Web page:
Tips:

-Look far ahead not down at your front tire. Keep looking 30-40 feet ahead and plan out your line in your minds eye.

-Keep a loose grip and relax, I usually sit down in sand with my butt slid back on the seat. If you stand also try to move your weight back but do not lock your arms completely straight or you give up control. You can briefly straighten them to throw your weight back when you feel the front digging, but come back forward right afterwards.

-Hard on the gas just about all the time, especially on a little 230 I would have the throttle wrapped most of the time. As you accelerate and feel your front end lighten, practice wiggling the bars back and forth to get used to the front. Unlike on dirt, you can get away with a lot of front end movement so don't be frightened of it and chop the throttle.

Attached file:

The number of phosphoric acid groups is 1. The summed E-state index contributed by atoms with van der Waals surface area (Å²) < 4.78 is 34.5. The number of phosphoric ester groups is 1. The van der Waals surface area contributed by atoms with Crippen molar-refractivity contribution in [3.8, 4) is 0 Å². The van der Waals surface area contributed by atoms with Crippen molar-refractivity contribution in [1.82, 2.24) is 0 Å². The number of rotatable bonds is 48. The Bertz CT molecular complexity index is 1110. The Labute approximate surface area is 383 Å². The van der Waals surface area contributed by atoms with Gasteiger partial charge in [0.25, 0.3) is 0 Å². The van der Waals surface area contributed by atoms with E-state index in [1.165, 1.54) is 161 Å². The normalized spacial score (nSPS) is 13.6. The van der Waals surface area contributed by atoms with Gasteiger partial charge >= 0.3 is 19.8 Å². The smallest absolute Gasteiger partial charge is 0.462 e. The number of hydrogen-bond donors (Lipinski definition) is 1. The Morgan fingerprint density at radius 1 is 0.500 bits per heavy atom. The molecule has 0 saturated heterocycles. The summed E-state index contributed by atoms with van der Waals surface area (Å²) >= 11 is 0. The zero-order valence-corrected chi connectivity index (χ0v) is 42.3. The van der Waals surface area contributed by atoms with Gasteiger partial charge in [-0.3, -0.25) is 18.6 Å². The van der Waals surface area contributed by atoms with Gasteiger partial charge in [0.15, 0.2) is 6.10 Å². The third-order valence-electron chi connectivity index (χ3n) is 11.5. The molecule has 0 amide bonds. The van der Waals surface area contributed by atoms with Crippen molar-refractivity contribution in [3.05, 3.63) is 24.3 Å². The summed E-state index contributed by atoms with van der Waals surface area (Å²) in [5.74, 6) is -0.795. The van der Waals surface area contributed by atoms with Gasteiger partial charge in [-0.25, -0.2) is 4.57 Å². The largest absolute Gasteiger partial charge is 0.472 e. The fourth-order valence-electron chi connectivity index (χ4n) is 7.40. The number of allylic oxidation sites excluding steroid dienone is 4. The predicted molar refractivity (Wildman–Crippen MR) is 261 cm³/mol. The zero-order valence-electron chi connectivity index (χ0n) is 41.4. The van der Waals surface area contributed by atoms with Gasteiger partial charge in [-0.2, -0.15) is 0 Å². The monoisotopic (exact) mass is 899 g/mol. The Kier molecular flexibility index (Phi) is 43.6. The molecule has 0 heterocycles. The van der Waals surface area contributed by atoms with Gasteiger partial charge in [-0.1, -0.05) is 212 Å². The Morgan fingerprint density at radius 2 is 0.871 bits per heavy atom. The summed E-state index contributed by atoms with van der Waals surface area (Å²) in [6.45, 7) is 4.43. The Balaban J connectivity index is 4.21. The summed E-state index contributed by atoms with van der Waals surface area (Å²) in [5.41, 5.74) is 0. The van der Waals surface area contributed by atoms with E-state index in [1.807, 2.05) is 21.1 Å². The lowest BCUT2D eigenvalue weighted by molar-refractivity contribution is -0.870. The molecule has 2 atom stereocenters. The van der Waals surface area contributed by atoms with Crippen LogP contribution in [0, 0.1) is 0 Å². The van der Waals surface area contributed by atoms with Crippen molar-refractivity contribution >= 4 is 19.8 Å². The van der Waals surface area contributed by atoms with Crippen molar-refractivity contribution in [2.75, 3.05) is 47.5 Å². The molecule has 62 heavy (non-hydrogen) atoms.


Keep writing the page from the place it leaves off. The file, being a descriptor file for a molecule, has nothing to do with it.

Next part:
-Stay off the front brakes, drag the rear into the corner if you want more stability but keep on the gas at the same time.

-be aggressive, pick your line and commit to it. If the bike starts doing something strange or is about to spit you off, forget about what it's doing completely. Look ahead, get on the gas and ride on to your next target, it will get back in line.

-There is a very defined speed where you will float on top of the sand versus sink. Stay above that, IE go faster. It is no different than powder skiing or water skiing, you simply cannot approach it to learn by doddling about at 5mph.
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Old 09-07-2014, 10:55 AM   #3
folknride
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Quote:
Originally Posted by pne View Post
sand is a tricky beast. To ride it well you must keep your weight back and be very aggressive, otherwise the front tire will sink as you found out. Good tires make a huge difference. I liked my starcross front tire in sand running low pressure around 10psi if there are no rocks.


Tips:

-Look far ahead not down at your front tire. Keep looking 30-40 feet ahead and plan out your line in your minds eye.